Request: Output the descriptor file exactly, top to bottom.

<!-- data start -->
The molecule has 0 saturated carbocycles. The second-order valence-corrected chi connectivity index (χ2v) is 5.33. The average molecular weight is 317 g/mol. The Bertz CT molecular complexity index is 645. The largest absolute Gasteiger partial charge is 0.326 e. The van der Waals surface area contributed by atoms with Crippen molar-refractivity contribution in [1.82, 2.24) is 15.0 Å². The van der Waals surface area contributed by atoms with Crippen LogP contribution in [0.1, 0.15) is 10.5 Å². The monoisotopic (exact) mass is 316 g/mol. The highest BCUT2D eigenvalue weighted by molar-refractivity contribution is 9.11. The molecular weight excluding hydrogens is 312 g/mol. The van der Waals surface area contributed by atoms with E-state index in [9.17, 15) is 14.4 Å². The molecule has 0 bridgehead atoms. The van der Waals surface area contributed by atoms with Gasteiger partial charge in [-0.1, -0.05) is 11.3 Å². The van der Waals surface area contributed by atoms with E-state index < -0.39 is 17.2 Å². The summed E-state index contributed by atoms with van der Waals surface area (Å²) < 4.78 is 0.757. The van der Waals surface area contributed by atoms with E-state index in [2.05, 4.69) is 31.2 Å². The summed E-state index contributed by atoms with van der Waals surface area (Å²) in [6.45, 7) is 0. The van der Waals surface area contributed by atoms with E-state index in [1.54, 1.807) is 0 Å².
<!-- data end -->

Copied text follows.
The molecule has 0 saturated carbocycles. The second-order valence-corrected chi connectivity index (χ2v) is 5.33. The average molecular weight is 317 g/mol. The Bertz CT molecular complexity index is 645. The largest absolute Gasteiger partial charge is 0.326 e. The van der Waals surface area contributed by atoms with Crippen molar-refractivity contribution in [1.82, 2.24) is 15.0 Å². The van der Waals surface area contributed by atoms with Crippen LogP contribution in [0.1, 0.15) is 10.5 Å². The monoisotopic (exact) mass is 316 g/mol. The highest BCUT2D eigenvalue weighted by molar-refractivity contribution is 9.11. The molecular weight excluding hydrogens is 312 g/mol. The van der Waals surface area contributed by atoms with E-state index in [9.17, 15) is 14.4 Å². The molecule has 0 bridgehead atoms. The van der Waals surface area contributed by atoms with Gasteiger partial charge in [-0.1, -0.05) is 11.3 Å². The van der Waals surface area contributed by atoms with E-state index < -0.39 is 17.2 Å². The summed E-state index contributed by atoms with van der Waals surface area (Å²) < 4.78 is 0.757. The van der Waals surface area contributed by atoms with E-state index in [2.05, 4.69) is 31.2 Å². The summed E-state index contributed by atoms with van der Waals surface area (Å²) in [6.45, 7) is 0. The van der Waals surface area contributed by atoms with E-state index in [1.54, 1.807) is 0 Å².